The ETF Sector models actually outperformed their benchmark across the board. The Sector Conservative model is back to beating the market while the Moderate and Aggressive both continue to lag on the year.
The week all the major indexes gapped lower to open the week before slowly clawing back to even or a little ahead. The SPY and QQQ are back to a bullish phase. DIA and IWM remain in a warning stage. Next week, we have a number of major economic reports include the employment situation on Friday.
We recommend that you log into the website to see the current allocation for your model and any recent trade updates.
Summary of the Sector Models' Performance
This Week’s Strategy Lesson: Crossing the Zero Divide (Part 4)
This week we are going to wrap up this series. The major markets remain range-bound in this same large sideways trend they have been carving out over the last six-months. As we have been discussing, the average TSI of all the holdings dipped marginally negative recently and we have had a number of additional rotations related to this.
In the past weeks, we looked at fall 2008 and summer 2011, two out of a number of times in the last several years where the TSI went negative. We were specifically looking at how this would affect the model holdings and performance over these periods.
In both of the instances above, we saw higher position turnover and a large divergence between the performance of various portfolio holdings. However, in both of these instances, the market correction was deep enough that we were able to book profits from our short and alternative position rotations.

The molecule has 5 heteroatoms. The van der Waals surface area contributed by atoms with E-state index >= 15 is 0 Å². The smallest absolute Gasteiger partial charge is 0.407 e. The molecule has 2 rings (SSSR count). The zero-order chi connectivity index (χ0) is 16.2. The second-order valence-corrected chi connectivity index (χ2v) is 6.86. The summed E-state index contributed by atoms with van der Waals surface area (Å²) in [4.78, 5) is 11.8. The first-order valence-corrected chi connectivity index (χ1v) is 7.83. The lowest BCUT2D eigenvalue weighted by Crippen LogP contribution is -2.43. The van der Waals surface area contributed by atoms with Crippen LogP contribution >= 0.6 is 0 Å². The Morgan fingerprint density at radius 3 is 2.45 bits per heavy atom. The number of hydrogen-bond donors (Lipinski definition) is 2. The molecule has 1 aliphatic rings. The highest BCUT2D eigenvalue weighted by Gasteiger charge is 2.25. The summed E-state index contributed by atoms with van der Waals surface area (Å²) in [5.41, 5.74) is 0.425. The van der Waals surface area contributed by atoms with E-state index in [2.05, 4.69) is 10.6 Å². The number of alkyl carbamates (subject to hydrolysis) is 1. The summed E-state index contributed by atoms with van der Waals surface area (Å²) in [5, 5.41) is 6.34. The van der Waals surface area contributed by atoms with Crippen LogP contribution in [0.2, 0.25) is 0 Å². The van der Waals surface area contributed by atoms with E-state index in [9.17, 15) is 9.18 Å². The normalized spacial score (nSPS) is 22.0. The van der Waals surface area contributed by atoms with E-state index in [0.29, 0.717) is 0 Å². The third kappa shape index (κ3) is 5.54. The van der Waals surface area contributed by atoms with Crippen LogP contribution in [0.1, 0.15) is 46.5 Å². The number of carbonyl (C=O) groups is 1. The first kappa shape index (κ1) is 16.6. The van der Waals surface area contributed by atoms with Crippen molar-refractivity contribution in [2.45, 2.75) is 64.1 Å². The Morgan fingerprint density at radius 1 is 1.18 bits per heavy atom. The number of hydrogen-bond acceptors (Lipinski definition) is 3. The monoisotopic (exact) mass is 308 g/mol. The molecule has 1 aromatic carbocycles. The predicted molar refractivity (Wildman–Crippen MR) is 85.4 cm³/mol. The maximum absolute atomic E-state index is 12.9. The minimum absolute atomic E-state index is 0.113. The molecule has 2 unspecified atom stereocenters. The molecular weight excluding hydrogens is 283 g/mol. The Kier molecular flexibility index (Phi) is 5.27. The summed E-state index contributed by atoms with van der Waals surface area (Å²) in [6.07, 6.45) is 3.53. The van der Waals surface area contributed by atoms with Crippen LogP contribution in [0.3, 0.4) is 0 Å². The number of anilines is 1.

In this last instance, we are going to look at a more recent time where the market had a quick, violent drop but recovered just as fast.
The Fall of 2014
Last fall, the market was just coming off an unbelievable 2013 (SPY up around 26%) and rather robust first half of 2014 (SPY up around 9%). However, the market was showing some signs of slowing down and volatility making another grand entrance. In July, we saw a quick 5% drop followed by a rally to new highs in August and September, then an incredibly sharp 9% drawdown into October followed by an equally quick rally (topping off around +12%) to close out the year.
This type of violent drawdown followed by an equally quick bounce back can often play havoc on relative strength models. The pullback in October was just enough to hit some of our stops and trigger some defensive rotations. However, with the market leap-frogging into the recovery, those changes to the portfolio never had a chance to play out.
The chart above shows the equity comparison for this period between the Sector Moderate model and the SPY. While the ending performance over this time frame was basically the same, the Sector Moderate had to weather a fairly substantial drawdown before recovering.
The chart above shows the average TSI for the Sector Moderate since inception. We are looking specifically at time frame circled in red. The TSI made a v-shaped correction dipping negative briefly. The combination of the market selloff with the shake-up in the TSI rankings caused the higher volatility and drawdown.